Prof. Dr. Heike Grieser: Research Areas
    • Social and legal history (slavery, war and cultures of war, charity)
    • Cultural history (funerals, concepts of the afterlife; ancient Christianity and pagan environment; popular beliefs)
    • Hagiography (ancient Christian saints and their reception in later times, e.g. Legenda Aurea)
    • Historical women’s studies (e.g. Olympias of Constantinople; functions and role models of women in Christian societies; family life)
    • Power and ruler figures


Current research project:

The Cultic Topography of Greece: Continuities and Discontinuities from the Roman Conquest to the Byzantine Period

Project leaders: Heide Frielinghaus (Classical Archeology), Heike Grieser (Early Church History and Patristics) and Vasiliki Tsamakda (Christian Archeology and Byzantine Art History)

Like many other regions, the sacred landscape of Greece constantly changed over the course of its history. The foundation, utilization/upkeep, expansion/reduction, abandonment and, if necessary, renewed use of cultic spaces were not only dependent on the ever-changing settlement system itself; other factors include, for example, changes in the public’s expectations and demands regarding religion and cult and the functions of particular locations. External pressure, crucial domestic and international political and religious events, and the relative power distribution among political and religious factions as well as individuals were important factors. It is therefore essential to evaluate changes and continuities in the religious landscape in the context of long-term developments.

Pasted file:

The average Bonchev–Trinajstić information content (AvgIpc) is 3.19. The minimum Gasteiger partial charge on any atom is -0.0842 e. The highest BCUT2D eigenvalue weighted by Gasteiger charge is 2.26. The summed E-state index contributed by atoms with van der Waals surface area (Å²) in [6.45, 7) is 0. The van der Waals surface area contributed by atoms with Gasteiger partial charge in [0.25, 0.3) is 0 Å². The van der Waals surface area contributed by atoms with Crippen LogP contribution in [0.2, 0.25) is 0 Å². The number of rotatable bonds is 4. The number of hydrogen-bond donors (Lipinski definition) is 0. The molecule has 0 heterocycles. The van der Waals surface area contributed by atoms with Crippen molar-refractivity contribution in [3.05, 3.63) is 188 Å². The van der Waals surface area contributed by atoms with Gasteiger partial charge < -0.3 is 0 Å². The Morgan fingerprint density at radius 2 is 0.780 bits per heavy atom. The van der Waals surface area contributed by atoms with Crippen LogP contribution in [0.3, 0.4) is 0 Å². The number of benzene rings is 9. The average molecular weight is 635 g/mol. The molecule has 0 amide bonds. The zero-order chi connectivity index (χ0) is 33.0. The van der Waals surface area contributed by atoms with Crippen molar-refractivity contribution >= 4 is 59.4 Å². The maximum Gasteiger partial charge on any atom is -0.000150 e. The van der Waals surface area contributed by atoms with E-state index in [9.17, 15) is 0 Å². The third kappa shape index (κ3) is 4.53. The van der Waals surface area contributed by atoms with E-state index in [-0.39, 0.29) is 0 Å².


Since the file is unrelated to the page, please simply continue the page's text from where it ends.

Within a characteristic, inter-disciplinary framework, the project focuses on the continuity, adaptation, and change of cult and cultic spaces in Greece as a geographically isolated and, despite the variance among its individual 'landscapes', culturally rather uniform region of ​​the Old World. The respective timeframe allows for the consideration of several centuries of pagan, Jewish, and Christian cultic practice in three regards: as part of a century-long development, as (partially) simultaneously occurring phenomena, and as mutually influential rivals. Topography, architecture, numismatology, votive and ritual objects, iconography, and epigraphic and literary sources that concern the various aspects of cultic practice offer a critical basis for the investigation.


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Kos, Asclepeion:
Christian altar within the pronaos
of the temple of Asclepios
(© G. Beutmann)